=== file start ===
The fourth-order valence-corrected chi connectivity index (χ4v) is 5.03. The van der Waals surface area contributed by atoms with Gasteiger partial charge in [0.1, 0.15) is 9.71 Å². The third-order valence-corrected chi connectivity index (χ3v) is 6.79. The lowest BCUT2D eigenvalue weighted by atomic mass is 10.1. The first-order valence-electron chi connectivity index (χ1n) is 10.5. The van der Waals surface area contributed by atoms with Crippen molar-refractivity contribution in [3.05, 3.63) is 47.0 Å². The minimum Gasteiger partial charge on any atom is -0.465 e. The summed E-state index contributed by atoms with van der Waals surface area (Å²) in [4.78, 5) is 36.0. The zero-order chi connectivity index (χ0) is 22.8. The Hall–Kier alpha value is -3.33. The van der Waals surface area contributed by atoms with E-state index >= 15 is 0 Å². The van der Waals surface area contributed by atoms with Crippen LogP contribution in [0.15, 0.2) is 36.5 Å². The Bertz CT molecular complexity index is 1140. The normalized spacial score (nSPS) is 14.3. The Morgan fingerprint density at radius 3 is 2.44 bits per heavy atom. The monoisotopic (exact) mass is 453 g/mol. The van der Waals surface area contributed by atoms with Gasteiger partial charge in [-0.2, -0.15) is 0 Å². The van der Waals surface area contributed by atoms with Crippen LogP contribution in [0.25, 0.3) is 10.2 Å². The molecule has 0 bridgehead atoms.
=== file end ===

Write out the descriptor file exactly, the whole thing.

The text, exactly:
The fourth-order valence-corrected chi connectivity index (χ4v) is 5.03. The van der Waals surface area contributed by atoms with Gasteiger partial charge in [0.1, 0.15) is 9.71 Å². The third-order valence-corrected chi connectivity index (χ3v) is 6.79. The lowest BCUT2D eigenvalue weighted by atomic mass is 10.1. The first-order valence-electron chi connectivity index (χ1n) is 10.5. The van der Waals surface area contributed by atoms with Crippen molar-refractivity contribution in [3.05, 3.63) is 47.0 Å². The minimum Gasteiger partial charge on any atom is -0.465 e. The summed E-state index contributed by atoms with van der Waals surface area (Å²) in [4.78, 5) is 36.0. The zero-order chi connectivity index (χ0) is 22.8. The Hall–Kier alpha value is -3.33. The van der Waals surface area contributed by atoms with E-state index >= 15 is 0 Å². The van der Waals surface area contributed by atoms with Crippen LogP contribution in [0.15, 0.2) is 36.5 Å². The Bertz CT molecular complexity index is 1140. The normalized spacial score (nSPS) is 14.3. The Morgan fingerprint density at radius 3 is 2.44 bits per heavy atom. The monoisotopic (exact) mass is 453 g/mol. The van der Waals surface area contributed by atoms with Gasteiger partial charge in [-0.2, -0.15) is 0 Å². The van der Waals surface area contributed by atoms with Crippen LogP contribution in [0.25, 0.3) is 10.2 Å². The molecule has 0 bridgehead atoms.